• Up to 4 additional trains per hour, with more travel options in to London.
  • Access to HS2, Crossrail and Great West Main Line.
  • Reduced cost and disruption compared to upgrading Marylebone.

The report is recommending building a new station at Old Oak Common, rather than upgrading Marylebone.

I think that this is a very sensible use of the space and existing railways in West London.

In Could A Chiltern Metro Be Created?, I looked at the lines between Marylebone and West Ruislip, where Chiltern Railways have ambition to create a Chiltern Metro. I said this.

I think Chiltern too, will make a bid to get into running services on the Greenford Branch and the Acton-Northolt Line, as it would give them a very useful destination in London of Old Oak Common.

Whatever happens, there will be some interesting rail developments involving Chiltern Railways in West London.

Old Oak Common Station And The Acton-Northolt Line

This map from carto.metro.free.fr shows the lines around Old Oak Common.

Old Oak Common Station And The Acton-Northolt Line

Old Oak Common Station And The Acton-Northolt Line

Note the West Coast Main Line and Great Western Main Line go to the North and South respectively of the Old Oak Common site.

The line going to the West alongside the Central Line is the Acton-Northolt Line which links in the West to the Chiltern Main Line, just to the East of South Ruislip station.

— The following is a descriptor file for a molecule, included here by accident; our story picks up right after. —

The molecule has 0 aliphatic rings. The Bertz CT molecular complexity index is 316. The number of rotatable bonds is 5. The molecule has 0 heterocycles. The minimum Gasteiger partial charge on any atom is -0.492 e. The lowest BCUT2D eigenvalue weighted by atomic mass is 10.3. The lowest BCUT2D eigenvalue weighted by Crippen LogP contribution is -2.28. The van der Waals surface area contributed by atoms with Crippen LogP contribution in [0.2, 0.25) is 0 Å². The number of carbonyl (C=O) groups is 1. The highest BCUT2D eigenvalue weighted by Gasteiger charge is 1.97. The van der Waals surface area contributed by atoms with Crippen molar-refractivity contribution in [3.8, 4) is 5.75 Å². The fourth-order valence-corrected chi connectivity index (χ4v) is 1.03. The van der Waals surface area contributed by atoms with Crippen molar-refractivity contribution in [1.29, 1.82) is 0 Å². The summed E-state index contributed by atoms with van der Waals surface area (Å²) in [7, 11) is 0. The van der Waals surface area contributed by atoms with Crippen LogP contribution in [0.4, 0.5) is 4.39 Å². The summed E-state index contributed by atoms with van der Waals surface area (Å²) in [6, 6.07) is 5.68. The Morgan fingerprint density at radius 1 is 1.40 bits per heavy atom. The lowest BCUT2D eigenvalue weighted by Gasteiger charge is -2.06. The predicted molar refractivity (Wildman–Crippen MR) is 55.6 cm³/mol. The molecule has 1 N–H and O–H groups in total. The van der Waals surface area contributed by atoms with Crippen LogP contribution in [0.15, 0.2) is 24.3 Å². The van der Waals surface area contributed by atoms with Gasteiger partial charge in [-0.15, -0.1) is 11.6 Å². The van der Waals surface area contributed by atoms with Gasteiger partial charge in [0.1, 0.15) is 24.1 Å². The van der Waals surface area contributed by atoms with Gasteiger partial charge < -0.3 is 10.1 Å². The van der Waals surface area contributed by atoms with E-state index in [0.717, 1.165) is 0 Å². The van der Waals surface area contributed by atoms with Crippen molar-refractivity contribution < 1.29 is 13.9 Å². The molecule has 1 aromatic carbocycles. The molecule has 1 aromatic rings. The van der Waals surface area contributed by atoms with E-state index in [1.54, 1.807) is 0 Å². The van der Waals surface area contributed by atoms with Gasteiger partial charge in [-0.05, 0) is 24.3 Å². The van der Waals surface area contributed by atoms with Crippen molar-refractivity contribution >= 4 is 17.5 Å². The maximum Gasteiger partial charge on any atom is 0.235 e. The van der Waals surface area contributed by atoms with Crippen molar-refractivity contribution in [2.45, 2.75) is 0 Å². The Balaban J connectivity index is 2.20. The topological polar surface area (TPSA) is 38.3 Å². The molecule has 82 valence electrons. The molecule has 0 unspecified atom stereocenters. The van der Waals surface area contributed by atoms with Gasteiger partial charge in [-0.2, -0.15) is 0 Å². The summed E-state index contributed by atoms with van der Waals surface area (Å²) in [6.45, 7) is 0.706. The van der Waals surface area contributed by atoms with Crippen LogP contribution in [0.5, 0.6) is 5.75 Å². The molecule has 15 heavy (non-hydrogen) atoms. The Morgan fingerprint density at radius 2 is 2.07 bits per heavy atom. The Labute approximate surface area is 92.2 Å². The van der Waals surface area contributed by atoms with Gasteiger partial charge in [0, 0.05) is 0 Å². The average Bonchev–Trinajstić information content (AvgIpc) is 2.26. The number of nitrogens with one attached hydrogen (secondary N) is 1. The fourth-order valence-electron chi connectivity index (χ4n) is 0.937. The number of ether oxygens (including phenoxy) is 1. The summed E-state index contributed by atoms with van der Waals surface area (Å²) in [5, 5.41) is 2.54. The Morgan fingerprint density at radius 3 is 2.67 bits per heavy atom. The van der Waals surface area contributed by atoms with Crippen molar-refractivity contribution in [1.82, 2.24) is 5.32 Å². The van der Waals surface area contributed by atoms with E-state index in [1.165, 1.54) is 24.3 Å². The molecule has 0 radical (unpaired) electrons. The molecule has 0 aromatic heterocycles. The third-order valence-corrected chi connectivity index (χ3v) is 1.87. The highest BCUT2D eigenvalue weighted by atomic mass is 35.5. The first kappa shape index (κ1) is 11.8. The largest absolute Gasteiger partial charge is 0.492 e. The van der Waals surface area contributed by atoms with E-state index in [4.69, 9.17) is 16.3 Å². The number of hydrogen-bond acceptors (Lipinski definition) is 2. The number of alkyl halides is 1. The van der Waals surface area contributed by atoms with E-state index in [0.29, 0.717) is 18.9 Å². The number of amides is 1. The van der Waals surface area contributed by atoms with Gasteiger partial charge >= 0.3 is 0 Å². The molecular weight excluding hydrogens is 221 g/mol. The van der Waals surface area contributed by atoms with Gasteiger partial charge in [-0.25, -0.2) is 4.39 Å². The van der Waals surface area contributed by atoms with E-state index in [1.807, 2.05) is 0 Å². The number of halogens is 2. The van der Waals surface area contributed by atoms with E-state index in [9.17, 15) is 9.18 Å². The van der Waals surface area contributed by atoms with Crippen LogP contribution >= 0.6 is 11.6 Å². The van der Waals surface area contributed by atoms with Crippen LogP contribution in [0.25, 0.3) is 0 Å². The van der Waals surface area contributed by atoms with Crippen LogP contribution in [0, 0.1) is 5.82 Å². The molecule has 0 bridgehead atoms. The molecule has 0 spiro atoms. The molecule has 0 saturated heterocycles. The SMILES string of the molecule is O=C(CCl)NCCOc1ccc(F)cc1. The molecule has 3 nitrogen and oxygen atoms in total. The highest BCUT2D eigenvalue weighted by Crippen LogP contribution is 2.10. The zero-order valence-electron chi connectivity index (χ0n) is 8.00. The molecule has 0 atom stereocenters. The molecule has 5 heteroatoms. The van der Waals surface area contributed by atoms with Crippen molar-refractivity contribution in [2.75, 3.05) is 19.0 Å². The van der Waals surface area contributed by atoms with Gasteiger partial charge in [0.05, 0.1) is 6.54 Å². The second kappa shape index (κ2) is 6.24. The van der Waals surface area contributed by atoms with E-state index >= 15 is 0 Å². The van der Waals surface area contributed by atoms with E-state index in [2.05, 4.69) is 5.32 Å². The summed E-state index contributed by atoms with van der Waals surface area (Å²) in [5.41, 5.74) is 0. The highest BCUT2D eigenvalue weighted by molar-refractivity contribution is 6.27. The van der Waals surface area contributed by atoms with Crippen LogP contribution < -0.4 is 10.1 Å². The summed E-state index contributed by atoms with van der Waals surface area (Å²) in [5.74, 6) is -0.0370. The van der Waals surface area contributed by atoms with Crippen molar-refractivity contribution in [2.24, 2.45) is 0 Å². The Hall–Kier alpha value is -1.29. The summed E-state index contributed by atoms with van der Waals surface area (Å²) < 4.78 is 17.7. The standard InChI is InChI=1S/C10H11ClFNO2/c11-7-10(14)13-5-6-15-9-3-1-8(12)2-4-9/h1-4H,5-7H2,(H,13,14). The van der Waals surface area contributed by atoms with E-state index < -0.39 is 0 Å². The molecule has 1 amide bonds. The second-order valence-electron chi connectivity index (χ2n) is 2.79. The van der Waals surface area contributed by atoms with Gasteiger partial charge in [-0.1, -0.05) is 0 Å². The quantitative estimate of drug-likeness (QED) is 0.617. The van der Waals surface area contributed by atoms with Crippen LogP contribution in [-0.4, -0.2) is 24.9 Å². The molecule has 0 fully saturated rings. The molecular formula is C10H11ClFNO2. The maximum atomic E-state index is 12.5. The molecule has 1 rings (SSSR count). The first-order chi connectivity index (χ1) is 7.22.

This is the best map, I can find of the proposals for Old Oak Common station.

Rail Lines At Old Oak Common

Rail Lines At Old Oak Common

And this map from carto.metro.free.fr shows roughly the same area.

Current Lines At Old Oak Common

Current Lines At Old Oak Common

The Acton-Northolt Line is currently single-track and without electrification or any stations, other than South Ruislip and West Ruislip after Northolt Junction, where it joins the Chiltern Main Line.

From following the line both on a Central Line train and on Google Maps, it would appear that restoring the Acton-Northolt Line to its original double-track should be possible.

With regard to electrification, as Old Oak Common station will be electrified for Crossrail, the North London Line and other lines, it would at least have power at one end.

The Current And Proposed Service Pattern

Wikipedia lists the current services, outside the peak from Marylebone on Chiltern as the following.

  • 2 trains per hour (tph) to/from Birmingham (one fast, first stop Bicester North, and one semi-fast, first stop High Wycombe).
  • 1tph to/from Banbury (semi-fast, first stop High Wycombe). Some extend to Stratford-upon-Avon.
  • 1tph to/from Bicester North (semi-fast, first stop Gerrards Cross)
  • 1tph to/from Princes Risborough (semi-fast, first stop Gerrards Cross)
  • 1tph to/from High Wycombe (stopping service)
  • 1tph to/from Gerrards Cross (stopping service)
  • 2tph to/from Aylesbury (via Amersham). One of these services in each hour continues on to serve Aylesbury Vale Parkway
  • 2tph to/from Oxford Parkway (fast)

So that is nine trains an hour through West Ruislip, two up the Aylesbury Line and eleven between Marylebone and Neasden.